They have forbidden the use of formaldehyde in lacquers and paints. They have also reduced the amount of formaldehyde used in their furniture and run continuous tests on their materials and the final products. They are also adamant about extending these tests to suppliers and ensuring all resources for their furniture are approved.
Smell Released by Outgassing
Formaldehyde is seen as a VOC (Volatile Organic Compound) and becomes a gas at room temperature, which ultimately means that your furniture can undergo something called outgassing.
Outgassing (also known as off-gassing) is the process in which trapped, dissolved, or absorbed gas is released from a material. Formaldehyde is essentially absorbed and dissolved in the adhesive, and thus the wooden chips that make up IKEA furniture.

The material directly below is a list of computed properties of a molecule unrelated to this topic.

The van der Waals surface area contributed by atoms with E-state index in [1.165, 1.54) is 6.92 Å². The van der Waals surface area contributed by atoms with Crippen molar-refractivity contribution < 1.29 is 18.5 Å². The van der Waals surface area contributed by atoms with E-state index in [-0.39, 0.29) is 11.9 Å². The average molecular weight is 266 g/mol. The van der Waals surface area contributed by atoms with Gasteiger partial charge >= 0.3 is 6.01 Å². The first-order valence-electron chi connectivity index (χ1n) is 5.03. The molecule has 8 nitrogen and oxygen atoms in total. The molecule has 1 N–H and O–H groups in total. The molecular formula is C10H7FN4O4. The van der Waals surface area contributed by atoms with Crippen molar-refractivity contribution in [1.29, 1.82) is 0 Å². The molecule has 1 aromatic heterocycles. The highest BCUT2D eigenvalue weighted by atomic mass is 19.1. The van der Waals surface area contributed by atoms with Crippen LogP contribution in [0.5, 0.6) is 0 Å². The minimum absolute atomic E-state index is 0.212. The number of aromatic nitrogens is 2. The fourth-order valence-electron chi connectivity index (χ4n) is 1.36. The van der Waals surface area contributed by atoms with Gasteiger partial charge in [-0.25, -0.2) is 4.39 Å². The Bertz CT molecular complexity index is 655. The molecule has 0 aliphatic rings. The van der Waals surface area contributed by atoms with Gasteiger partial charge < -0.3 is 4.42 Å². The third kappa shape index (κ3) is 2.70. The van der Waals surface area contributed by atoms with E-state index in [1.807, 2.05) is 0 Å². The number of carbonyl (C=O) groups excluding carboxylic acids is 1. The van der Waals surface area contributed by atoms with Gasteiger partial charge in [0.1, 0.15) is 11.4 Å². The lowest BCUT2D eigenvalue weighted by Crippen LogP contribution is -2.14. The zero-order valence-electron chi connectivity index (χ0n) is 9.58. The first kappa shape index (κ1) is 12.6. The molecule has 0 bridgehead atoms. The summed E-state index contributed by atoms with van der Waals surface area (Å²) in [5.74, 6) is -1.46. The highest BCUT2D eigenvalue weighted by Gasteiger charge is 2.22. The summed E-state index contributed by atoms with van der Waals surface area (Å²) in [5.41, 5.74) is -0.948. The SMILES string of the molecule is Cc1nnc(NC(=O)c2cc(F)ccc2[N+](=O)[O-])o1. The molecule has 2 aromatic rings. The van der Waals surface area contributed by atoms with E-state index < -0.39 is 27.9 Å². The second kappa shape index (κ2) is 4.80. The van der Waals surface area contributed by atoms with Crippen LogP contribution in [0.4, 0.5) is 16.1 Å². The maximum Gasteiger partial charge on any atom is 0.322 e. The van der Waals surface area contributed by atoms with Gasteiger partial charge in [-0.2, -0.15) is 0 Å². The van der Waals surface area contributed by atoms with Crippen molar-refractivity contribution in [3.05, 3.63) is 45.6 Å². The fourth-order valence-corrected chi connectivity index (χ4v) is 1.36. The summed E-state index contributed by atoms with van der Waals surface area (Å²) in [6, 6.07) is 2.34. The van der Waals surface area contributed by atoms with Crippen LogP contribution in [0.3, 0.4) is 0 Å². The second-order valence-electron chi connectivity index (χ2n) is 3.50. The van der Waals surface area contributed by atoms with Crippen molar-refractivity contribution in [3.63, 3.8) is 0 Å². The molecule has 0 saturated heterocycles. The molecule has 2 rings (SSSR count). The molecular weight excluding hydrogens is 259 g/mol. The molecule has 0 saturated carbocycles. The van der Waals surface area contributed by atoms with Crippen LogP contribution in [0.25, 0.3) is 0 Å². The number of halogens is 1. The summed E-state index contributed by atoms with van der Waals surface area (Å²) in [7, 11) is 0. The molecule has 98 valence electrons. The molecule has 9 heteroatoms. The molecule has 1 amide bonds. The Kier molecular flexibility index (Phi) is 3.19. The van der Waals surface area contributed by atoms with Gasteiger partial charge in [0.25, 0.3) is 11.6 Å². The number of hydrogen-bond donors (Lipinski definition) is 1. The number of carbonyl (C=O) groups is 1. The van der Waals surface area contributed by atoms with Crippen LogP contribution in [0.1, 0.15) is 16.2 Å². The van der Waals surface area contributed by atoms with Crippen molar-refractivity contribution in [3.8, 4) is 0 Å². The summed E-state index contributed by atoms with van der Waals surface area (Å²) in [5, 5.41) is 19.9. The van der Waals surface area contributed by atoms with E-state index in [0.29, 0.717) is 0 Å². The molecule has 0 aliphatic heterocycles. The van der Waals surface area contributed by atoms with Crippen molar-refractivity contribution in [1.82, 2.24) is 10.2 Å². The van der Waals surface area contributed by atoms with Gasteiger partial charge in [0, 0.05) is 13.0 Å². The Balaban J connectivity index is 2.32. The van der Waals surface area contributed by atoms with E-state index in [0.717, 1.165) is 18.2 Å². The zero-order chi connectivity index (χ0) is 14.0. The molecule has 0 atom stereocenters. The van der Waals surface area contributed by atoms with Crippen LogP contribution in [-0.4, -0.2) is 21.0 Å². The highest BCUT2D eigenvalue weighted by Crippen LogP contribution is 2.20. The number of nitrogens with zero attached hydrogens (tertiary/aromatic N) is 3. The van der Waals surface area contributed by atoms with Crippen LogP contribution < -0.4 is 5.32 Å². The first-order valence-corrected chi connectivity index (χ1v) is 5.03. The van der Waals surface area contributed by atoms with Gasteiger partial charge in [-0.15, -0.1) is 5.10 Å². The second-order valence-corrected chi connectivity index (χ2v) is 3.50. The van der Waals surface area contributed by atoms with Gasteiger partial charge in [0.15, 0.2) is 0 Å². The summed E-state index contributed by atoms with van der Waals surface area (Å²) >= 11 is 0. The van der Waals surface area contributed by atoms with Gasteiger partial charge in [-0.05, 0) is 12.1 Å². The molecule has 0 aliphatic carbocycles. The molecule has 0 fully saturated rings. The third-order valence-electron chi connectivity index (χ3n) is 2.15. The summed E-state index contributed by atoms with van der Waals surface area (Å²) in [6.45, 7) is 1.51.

Let’s get our lab coats on for this one, shall we? Like most chemical reactions, heat is the catalyst, the main driver of the reaction.
The rate at which outgassing occurs increases as the temperature rises because the vapor pressure (measures the likelihood of a compound to change into a gaseous state) increases. Because Formaldehyde is a VOC it already has a high vapor pressure, so it doesn’t take much for it to be released as a gas.
Outgassing is more common from temperatures staring at room temperature and above. So, if your space gets constant sunlight and is made up of almost entirely windows, the chances are that your space will be much warmer and outgassing will be worse.
Getting Rid of the Smell
Put Furniture Outside in the Sun
Placing your furniture in the sun is a great option. The outgassed formaldehyde will have more space to disperse and will be diluted, making the air around your furniture less harmful.